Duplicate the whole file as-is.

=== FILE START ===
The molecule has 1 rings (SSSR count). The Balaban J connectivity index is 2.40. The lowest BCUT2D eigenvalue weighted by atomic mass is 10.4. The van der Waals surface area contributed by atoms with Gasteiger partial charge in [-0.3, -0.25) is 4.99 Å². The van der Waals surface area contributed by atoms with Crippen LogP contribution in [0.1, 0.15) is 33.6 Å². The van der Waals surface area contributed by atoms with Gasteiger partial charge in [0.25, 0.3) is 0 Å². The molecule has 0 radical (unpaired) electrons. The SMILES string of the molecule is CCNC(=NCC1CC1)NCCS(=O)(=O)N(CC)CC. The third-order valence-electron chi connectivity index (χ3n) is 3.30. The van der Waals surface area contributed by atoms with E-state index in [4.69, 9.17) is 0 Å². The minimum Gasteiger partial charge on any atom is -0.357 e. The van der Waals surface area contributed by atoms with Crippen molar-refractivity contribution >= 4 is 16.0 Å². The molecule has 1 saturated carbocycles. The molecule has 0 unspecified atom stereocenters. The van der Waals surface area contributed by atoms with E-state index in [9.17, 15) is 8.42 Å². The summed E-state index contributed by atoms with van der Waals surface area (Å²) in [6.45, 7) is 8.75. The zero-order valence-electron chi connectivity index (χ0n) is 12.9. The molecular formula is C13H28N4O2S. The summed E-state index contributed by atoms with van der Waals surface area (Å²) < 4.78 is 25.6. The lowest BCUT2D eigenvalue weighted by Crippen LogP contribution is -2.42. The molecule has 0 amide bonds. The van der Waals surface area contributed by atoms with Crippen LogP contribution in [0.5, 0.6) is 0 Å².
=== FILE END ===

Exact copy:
The molecule has 1 rings (SSSR count). The Balaban J connectivity index is 2.40. The lowest BCUT2D eigenvalue weighted by atomic mass is 10.4. The van der Waals surface area contributed by atoms with Gasteiger partial charge in [-0.3, -0.25) is 4.99 Å². The van der Waals surface area contributed by atoms with Crippen LogP contribution in [0.1, 0.15) is 33.6 Å². The van der Waals surface area contributed by atoms with Gasteiger partial charge in [0.25, 0.3) is 0 Å². The molecule has 0 radical (unpaired) electrons. The SMILES string of the molecule is CCNC(=NCC1CC1)NCCS(=O)(=O)N(CC)CC. The third-order valence-electron chi connectivity index (χ3n) is 3.30. The van der Waals surface area contributed by atoms with E-state index in [4.69, 9.17) is 0 Å². The minimum Gasteiger partial charge on any atom is -0.357 e. The van der Waals surface area contributed by atoms with Crippen molar-refractivity contribution >= 4 is 16.0 Å². The molecule has 1 saturated carbocycles. The molecule has 0 unspecified atom stereocenters. The van der Waals surface area contributed by atoms with E-state index in [9.17, 15) is 8.42 Å². The summed E-state index contributed by atoms with van der Waals surface area (Å²) in [6.45, 7) is 8.75. The zero-order valence-electron chi connectivity index (χ0n) is 12.9. The molecular formula is C13H28N4O2S. The summed E-state index contributed by atoms with van der Waals surface area (Å²) < 4.78 is 25.6. The lowest BCUT2D eigenvalue weighted by Crippen LogP contribution is -2.42. The molecule has 0 amide bonds. The van der Waals surface area contributed by atoms with Crippen LogP contribution in [0.5, 0.6) is 0 Å².